THE DISTORTION OF AMERICA by Oscar Handlin

THE DISTORTION OF AMERICA

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KIRKUS REVIEW

Historian Handlin acknowledges that these eight articles are polemics--intercessions by a historian into contemporary affairs without benefit of historical distance. (All but one, that is, are reworked journal pieces.) Fair enough; but a historian need not leave the canons of his trade at the door, as Handlin does here. A very few themes are reiterated ad nauseam: the United States has lost its way in the world, falling to assert itself in a context devoid of reason, unwilling to play dirty like the USSR and unable to convince the world by argument; the intellectuals have given up on the country and on progress, a manifestation of their alienation from the citizenry; there is no such thing as neutrality, which is only a facade for going over to the enemy. The most pernicious essay--because written for the Foreign Policy Association in 1968 but substantively unchanged by hindsight--argues that the United States should have pressed the war in Vietnam to an end after the Tet offensive instead of waffling; and accuses the antiwar movement of moral responsibility for the outcome in Southeast Asia, throwing in a condemnation of dissent in the face of majority rule to boot. The Soviet Union is less the target than those whom Handlin thinks pay homage to it--those dratted intellectuals again--despite the USSR's proven inability to attain the abundance it has promised. These are Cold War essays worthy of an ideologue like Norman Podhoretz, not of Handlin the historian.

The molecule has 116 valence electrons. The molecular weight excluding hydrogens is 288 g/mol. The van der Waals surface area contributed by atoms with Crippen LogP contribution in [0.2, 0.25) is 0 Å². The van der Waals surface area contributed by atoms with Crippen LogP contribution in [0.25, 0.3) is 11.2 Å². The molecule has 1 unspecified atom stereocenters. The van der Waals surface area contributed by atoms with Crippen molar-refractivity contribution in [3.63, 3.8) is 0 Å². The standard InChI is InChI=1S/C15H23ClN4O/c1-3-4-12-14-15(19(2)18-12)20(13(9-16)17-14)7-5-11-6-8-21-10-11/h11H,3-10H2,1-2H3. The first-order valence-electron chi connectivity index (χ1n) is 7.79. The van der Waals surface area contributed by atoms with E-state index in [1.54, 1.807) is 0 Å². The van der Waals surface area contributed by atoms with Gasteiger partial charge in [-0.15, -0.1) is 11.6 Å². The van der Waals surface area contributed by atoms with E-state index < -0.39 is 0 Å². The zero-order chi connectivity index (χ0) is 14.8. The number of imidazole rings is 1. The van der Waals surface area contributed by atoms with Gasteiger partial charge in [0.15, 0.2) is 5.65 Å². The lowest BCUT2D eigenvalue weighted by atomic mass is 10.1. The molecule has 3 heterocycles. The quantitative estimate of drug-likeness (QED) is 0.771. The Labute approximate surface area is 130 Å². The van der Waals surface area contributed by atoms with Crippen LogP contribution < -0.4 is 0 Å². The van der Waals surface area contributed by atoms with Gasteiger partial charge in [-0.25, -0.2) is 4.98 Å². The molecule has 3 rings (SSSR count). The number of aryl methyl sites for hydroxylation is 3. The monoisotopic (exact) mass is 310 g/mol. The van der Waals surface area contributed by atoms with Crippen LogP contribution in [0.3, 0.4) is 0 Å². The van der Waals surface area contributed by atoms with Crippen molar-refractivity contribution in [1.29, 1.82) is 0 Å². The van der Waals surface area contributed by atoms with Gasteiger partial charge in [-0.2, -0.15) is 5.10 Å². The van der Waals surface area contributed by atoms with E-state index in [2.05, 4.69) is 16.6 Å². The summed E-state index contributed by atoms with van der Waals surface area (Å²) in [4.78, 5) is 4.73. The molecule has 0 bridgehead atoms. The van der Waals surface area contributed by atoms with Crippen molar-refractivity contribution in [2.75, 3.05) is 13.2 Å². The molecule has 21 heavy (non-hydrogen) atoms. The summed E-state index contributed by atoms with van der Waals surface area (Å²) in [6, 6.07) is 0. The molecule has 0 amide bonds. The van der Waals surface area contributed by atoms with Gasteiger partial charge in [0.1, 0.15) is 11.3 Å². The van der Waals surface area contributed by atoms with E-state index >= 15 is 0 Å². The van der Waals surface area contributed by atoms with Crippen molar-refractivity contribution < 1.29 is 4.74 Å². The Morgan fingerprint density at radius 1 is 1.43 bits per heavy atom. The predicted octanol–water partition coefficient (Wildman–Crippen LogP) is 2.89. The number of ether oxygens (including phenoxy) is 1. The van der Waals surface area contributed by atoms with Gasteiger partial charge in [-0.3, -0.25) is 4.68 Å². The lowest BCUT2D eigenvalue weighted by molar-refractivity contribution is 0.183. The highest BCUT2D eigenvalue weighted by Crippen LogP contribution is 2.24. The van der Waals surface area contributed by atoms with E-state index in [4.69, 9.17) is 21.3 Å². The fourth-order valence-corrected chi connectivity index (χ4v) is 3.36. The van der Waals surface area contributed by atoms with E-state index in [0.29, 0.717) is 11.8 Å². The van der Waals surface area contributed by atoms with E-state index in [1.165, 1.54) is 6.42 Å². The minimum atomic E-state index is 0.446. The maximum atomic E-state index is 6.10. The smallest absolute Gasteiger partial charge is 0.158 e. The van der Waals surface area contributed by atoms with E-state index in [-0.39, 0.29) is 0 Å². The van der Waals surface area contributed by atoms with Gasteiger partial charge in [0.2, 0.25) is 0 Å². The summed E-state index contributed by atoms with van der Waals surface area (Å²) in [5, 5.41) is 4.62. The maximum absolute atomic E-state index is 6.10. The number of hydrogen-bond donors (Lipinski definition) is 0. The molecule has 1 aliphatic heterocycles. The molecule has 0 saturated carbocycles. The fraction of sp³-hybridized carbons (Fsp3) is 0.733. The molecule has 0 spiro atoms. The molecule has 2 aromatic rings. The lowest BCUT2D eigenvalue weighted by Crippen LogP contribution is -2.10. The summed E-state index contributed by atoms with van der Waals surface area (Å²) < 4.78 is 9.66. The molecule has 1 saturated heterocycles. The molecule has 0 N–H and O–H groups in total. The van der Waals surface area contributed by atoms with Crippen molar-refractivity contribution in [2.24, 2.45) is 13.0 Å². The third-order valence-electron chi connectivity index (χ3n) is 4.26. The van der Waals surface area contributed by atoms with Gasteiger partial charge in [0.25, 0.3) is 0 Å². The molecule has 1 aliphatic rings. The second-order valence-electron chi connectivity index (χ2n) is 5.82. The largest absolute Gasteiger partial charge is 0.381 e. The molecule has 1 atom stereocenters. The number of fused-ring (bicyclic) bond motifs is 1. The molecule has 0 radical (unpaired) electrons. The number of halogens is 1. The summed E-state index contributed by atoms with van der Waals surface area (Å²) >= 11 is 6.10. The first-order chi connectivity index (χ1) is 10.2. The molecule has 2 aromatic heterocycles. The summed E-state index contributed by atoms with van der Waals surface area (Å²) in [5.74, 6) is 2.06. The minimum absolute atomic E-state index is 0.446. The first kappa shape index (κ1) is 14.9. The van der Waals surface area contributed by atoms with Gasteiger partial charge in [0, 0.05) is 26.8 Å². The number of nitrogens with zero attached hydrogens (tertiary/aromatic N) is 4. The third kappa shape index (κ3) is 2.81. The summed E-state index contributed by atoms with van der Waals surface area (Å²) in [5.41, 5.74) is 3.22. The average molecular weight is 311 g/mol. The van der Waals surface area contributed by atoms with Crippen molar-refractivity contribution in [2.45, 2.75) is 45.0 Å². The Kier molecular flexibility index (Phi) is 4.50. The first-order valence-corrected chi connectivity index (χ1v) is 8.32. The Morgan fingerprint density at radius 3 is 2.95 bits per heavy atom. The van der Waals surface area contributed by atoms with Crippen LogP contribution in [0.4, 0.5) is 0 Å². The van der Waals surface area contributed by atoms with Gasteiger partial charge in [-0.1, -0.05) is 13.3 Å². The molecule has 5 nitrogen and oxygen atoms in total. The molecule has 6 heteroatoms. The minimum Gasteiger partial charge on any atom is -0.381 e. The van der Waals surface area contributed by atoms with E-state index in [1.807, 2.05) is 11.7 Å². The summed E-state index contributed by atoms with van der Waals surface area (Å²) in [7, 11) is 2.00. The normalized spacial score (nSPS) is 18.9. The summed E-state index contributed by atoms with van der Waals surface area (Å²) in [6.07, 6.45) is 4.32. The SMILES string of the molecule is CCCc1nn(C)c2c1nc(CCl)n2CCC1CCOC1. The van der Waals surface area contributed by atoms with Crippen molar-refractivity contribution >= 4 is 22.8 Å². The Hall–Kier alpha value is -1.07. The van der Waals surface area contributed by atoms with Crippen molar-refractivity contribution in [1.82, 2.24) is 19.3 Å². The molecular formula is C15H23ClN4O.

Pub Date: Aug. 4th, 1981
Publisher: Atlantic/Little, Brown